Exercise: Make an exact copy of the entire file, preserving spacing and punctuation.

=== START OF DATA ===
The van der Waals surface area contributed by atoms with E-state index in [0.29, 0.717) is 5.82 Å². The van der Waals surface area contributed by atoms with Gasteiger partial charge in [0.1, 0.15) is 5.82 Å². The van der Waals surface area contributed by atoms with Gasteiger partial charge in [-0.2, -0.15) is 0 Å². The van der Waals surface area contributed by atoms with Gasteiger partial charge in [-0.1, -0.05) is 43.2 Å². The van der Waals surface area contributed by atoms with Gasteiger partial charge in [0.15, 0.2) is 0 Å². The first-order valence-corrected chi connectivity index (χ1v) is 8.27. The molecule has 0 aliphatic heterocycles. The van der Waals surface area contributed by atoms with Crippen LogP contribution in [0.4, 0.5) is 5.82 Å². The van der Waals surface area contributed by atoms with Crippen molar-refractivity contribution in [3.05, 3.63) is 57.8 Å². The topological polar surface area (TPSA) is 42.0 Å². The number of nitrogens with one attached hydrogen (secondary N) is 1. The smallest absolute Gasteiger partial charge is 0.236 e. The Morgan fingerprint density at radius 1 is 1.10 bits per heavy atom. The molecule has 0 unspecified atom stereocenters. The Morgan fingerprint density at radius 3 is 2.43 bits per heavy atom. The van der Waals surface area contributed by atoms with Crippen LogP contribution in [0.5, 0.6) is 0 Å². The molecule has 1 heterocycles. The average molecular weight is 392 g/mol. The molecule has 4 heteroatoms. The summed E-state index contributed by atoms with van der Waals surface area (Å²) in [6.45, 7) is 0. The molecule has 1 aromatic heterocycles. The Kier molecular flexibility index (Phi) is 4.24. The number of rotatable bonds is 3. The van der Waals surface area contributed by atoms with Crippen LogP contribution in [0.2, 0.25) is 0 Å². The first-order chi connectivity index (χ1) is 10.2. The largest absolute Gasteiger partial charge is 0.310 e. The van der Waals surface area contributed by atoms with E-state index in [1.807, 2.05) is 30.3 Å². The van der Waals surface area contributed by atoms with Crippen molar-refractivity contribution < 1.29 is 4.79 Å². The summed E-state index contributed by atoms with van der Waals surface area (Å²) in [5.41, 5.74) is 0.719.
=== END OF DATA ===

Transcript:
The van der Waals surface area contributed by atoms with E-state index in [0.29, 0.717) is 5.82 Å². The van der Waals surface area contributed by atoms with Gasteiger partial charge in [0.1, 0.15) is 5.82 Å². The van der Waals surface area contributed by atoms with Gasteiger partial charge in [-0.2, -0.15) is 0 Å². The van der Waals surface area contributed by atoms with Gasteiger partial charge in [-0.1, -0.05) is 43.2 Å². The van der Waals surface area contributed by atoms with Gasteiger partial charge in [0.15, 0.2) is 0 Å². The first-order valence-corrected chi connectivity index (χ1v) is 8.27. The molecule has 0 aliphatic heterocycles. The van der Waals surface area contributed by atoms with Crippen LogP contribution in [0.4, 0.5) is 5.82 Å². The van der Waals surface area contributed by atoms with Crippen molar-refractivity contribution in [3.05, 3.63) is 57.8 Å². The topological polar surface area (TPSA) is 42.0 Å². The number of nitrogens with one attached hydrogen (secondary N) is 1. The smallest absolute Gasteiger partial charge is 0.236 e. The Morgan fingerprint density at radius 1 is 1.10 bits per heavy atom. The molecule has 0 unspecified atom stereocenters. The Morgan fingerprint density at radius 3 is 2.43 bits per heavy atom. The van der Waals surface area contributed by atoms with Crippen LogP contribution in [0.5, 0.6) is 0 Å². The molecule has 1 heterocycles. The average molecular weight is 392 g/mol. The molecule has 4 heteroatoms. The summed E-state index contributed by atoms with van der Waals surface area (Å²) in [6.45, 7) is 0. The molecule has 1 aromatic heterocycles. The Kier molecular flexibility index (Phi) is 4.24. The number of rotatable bonds is 3. The van der Waals surface area contributed by atoms with Crippen LogP contribution in [0.2, 0.25) is 0 Å². The first-order chi connectivity index (χ1) is 10.2. The largest absolute Gasteiger partial charge is 0.310 e. The van der Waals surface area contributed by atoms with E-state index in [1.807, 2.05) is 30.3 Å². The van der Waals surface area contributed by atoms with Crippen molar-refractivity contribution < 1.29 is 4.79 Å². The summed E-state index contributed by atoms with van der Waals surface area (Å²) in [5.41, 5.74) is 0.719.